Opinion

‘You first learn about prejudice from your family’

RUBÉN MONTANO-LOPEZ

Am I a bigot?  I believe bigotry is something we all have.  I would also like to believe that it is something we all attempt to master and overcome.  Not necessarily an easy task.  Nor one we ever fully accomplish. Like life, overcoming our biases is a journey, not a destination.

In part, the challenge in overcoming bigotry stems from its connection to our fears. Fears of the unknown, the unfamiliar, and of things and people that are different.  It’s also connected to our frequent belief that different is bad or lesser than; a belief that is handed down from generation to generation.

Over time, prejudice against certain groups becomes normalized, part of our familial and social fiber.  The more we accept prejudices, the harder it gets to even see them, let alone question them.  

As a Latino gay man, I have had to face bigotry at different levels and in different contexts throughout my life. Being Latino in the U.S. has its challenges, for sure. Being gay, however, has subjected me to a more painful type of bigotry.

When you’re an ethnic minority, you usually grow up with and are raised by people like you.  You inherit their skin color and hair texture. You eat the same food and speak the same language.  You celebrate the same holidays and share the same faith.

When you’re gay, you’re more likely to be raised by people who are different from you as far as sexual identity is concerned.  Worse, you frequently first learn about the prejudice against the LGBT community from your own family and the people in your immediate circle.

Personally, I first became acutely aware of societal bigotry against gay men when I was 12 years old. My family had moved to a small town in Puerto Rico. From day one in my new school the rumors started circulating:  “The new kid is queer.” I was criticized for how I spoke, how I walked and for the gestures I made.  And it wasn’t just kids being mean to the newcomer.

The insults and mockery persisted for years. I tried playing sports but wasn’t good enough.  I had girlfriends in high school but wasn’t convincing enough. I was never physically beat up, but the harassment never really let up.  At times I was depressed and suicide always seemed to be an alternative, just under the surface. Unfortunately, suicide is something many LGBT kids face. Indeed, studies suggest that LGBT youth are up to four times more likely of attempting suicide than straight kids.  

I found refuge in my studies and within a small group of friends (some of whom I realized years later were gay themselves). Doing well academically was a way of feeling good about myself. When I graduated from high school, I got as far away from that little town as I could. I moved to San Juan and sort of lost myself in the anonymity of a large college campus within a city far from home.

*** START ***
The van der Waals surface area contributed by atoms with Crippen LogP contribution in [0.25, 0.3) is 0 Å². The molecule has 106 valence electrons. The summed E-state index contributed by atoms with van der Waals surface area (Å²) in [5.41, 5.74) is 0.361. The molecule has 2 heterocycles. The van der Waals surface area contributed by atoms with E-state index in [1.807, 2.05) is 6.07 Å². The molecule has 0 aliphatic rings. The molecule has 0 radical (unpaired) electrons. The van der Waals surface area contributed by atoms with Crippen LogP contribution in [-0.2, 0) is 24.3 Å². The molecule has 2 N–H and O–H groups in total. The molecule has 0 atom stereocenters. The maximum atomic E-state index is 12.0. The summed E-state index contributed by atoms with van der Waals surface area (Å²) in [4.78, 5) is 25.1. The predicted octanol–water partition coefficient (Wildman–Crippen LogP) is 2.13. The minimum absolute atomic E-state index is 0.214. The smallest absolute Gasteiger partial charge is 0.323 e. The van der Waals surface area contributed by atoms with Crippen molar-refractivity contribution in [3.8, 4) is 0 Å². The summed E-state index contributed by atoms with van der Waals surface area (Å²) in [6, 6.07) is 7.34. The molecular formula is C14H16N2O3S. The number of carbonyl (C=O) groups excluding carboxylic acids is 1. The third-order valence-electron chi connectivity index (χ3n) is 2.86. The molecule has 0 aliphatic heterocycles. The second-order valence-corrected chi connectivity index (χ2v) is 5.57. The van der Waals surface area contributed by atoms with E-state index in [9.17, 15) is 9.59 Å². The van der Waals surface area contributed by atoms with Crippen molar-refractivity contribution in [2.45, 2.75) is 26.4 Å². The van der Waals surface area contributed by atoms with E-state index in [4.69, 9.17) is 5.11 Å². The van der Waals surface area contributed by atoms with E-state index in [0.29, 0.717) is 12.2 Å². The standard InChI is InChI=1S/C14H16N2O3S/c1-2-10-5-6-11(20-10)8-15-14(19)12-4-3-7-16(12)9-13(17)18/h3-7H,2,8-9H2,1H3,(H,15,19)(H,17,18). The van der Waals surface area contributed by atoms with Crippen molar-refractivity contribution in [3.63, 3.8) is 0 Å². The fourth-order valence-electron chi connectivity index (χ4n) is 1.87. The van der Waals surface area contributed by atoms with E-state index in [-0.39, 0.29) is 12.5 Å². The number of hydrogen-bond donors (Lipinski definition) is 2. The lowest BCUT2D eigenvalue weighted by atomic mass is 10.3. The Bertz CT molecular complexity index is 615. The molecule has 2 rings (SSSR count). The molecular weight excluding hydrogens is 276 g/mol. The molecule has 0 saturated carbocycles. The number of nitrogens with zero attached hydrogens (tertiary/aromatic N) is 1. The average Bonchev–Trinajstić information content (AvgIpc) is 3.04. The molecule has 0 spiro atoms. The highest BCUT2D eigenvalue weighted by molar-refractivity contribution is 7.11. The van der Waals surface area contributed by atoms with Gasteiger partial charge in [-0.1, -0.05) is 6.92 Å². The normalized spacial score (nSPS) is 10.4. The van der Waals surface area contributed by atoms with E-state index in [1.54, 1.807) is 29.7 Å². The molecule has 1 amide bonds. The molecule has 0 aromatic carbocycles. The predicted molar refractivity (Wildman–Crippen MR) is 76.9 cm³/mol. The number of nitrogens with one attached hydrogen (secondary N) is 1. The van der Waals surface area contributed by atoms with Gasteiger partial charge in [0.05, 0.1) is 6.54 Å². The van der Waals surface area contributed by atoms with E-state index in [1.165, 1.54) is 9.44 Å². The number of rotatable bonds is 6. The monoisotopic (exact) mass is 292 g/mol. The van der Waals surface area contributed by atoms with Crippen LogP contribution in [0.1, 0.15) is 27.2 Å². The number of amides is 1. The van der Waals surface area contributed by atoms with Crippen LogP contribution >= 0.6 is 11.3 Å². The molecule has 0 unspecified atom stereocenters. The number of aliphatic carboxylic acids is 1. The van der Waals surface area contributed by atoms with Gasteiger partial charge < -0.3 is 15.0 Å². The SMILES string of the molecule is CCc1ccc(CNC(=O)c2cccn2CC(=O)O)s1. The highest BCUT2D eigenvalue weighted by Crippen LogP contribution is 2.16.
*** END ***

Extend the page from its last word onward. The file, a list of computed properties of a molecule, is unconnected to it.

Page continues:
Turns out that losing myself became a way of finding myself. As I felt less attacked, I became freer to be myself, to meet new people, and to have new experiences.  None of this was easy.  Nor did it come without a price.

My parents found out I was gay during my sophomore year in college. They disinherited me. My dad simply stated that he could not “support my lifestyle” and that I should forget I even had a family. I was extremely hurt and saddened, but also angry.  Turns out that all those years of excelling in school, the top SAT scores in my class, my full scholarship to college, and my early admission to pre-med meant nothing. I had to find a way to stay in school in a hurry (scholarship only covered tuition) but I was determined to stay the course.  I switched majors to psychology (med school was no longer an option) and never looked back. I came to Massachusetts for graduate school and completed my master’s degree at Boston University. In the interim, I was separated from my family for over seven years.  They needed time to overcome their prejudice.  And I needed time to forgive their rejection.

Things did get better. I finished my degree, have a successful career, and just recently celebrated 25 years of shared life with my husband.

The family? The bigotry certainly caused a lot of lost time, bad blood and resentments but we are definitely close again.  They send us Christmas cards and gifts.  They’ve taken trips abroad with us to Central America and Europe.  And they always send their love to him at the end of our phone calls.  Are things perfect?  No.  But life is a journey and, hopefully, we never stop growing.


Ruben Montano-Lopez is Associate Director at Family & Children’s Service of Greater Lynn.

More Stories In Opinion